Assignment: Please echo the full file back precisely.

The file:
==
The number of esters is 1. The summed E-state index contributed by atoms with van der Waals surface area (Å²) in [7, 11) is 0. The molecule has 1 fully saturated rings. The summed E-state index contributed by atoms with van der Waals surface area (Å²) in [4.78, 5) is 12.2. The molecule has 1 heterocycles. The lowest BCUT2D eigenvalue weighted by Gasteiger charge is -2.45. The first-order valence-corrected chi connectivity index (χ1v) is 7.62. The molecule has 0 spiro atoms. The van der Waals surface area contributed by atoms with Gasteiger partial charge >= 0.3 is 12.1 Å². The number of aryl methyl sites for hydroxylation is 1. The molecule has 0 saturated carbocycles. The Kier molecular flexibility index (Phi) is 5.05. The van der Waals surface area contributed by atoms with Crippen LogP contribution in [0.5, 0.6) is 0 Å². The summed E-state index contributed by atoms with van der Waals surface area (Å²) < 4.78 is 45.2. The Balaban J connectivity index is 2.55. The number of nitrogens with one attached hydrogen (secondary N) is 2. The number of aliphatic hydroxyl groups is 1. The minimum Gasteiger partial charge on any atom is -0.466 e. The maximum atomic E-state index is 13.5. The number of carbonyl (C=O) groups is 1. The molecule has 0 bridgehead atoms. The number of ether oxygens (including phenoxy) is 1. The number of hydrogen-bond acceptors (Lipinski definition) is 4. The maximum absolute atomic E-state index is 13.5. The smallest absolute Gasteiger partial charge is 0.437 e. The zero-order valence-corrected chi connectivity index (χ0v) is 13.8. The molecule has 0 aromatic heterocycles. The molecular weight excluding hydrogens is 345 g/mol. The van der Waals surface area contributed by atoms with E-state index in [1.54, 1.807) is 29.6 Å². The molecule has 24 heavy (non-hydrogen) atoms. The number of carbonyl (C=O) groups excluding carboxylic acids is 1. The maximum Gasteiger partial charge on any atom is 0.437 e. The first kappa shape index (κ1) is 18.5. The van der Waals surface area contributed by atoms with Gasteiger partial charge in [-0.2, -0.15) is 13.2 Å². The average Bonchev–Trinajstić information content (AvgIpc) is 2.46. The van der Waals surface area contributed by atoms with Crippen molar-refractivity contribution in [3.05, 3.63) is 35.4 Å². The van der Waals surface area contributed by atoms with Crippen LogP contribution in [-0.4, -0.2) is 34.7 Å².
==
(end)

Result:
The number of esters is 1. The summed E-state index contributed by atoms with van der Waals surface area (Å²) in [7, 11) is 0. The molecule has 1 fully saturated rings. The summed E-state index contributed by atoms with van der Waals surface area (Å²) in [4.78, 5) is 12.2. The molecule has 1 heterocycles. The lowest BCUT2D eigenvalue weighted by Gasteiger charge is -2.45. The first-order valence-corrected chi connectivity index (χ1v) is 7.62. The molecule has 0 spiro atoms. The van der Waals surface area contributed by atoms with Gasteiger partial charge >= 0.3 is 12.1 Å². The number of aryl methyl sites for hydroxylation is 1. The molecule has 0 saturated carbocycles. The Kier molecular flexibility index (Phi) is 5.05. The van der Waals surface area contributed by atoms with Crippen LogP contribution in [0.5, 0.6) is 0 Å². The summed E-state index contributed by atoms with van der Waals surface area (Å²) < 4.78 is 45.2. The Balaban J connectivity index is 2.55. The number of nitrogens with one attached hydrogen (secondary N) is 2. The number of aliphatic hydroxyl groups is 1. The minimum Gasteiger partial charge on any atom is -0.466 e. The maximum atomic E-state index is 13.5. The number of carbonyl (C=O) groups is 1. The molecule has 0 bridgehead atoms. The number of ether oxygens (including phenoxy) is 1. The number of hydrogen-bond acceptors (Lipinski definition) is 4. The maximum absolute atomic E-state index is 13.5. The smallest absolute Gasteiger partial charge is 0.437 e. The zero-order valence-corrected chi connectivity index (χ0v) is 13.8. The molecule has 0 aromatic heterocycles. The molecular weight excluding hydrogens is 345 g/mol. The van der Waals surface area contributed by atoms with E-state index in [1.54, 1.807) is 29.6 Å². The molecule has 24 heavy (non-hydrogen) atoms. The number of carbonyl (C=O) groups excluding carboxylic acids is 1. The maximum Gasteiger partial charge on any atom is 0.437 e. The first kappa shape index (κ1) is 18.5. The van der Waals surface area contributed by atoms with Gasteiger partial charge in [-0.2, -0.15) is 13.2 Å². The average Bonchev–Trinajstić information content (AvgIpc) is 2.46. The van der Waals surface area contributed by atoms with Crippen molar-refractivity contribution in [3.05, 3.63) is 35.4 Å². The van der Waals surface area contributed by atoms with Crippen LogP contribution in [-0.4, -0.2) is 34.7 Å².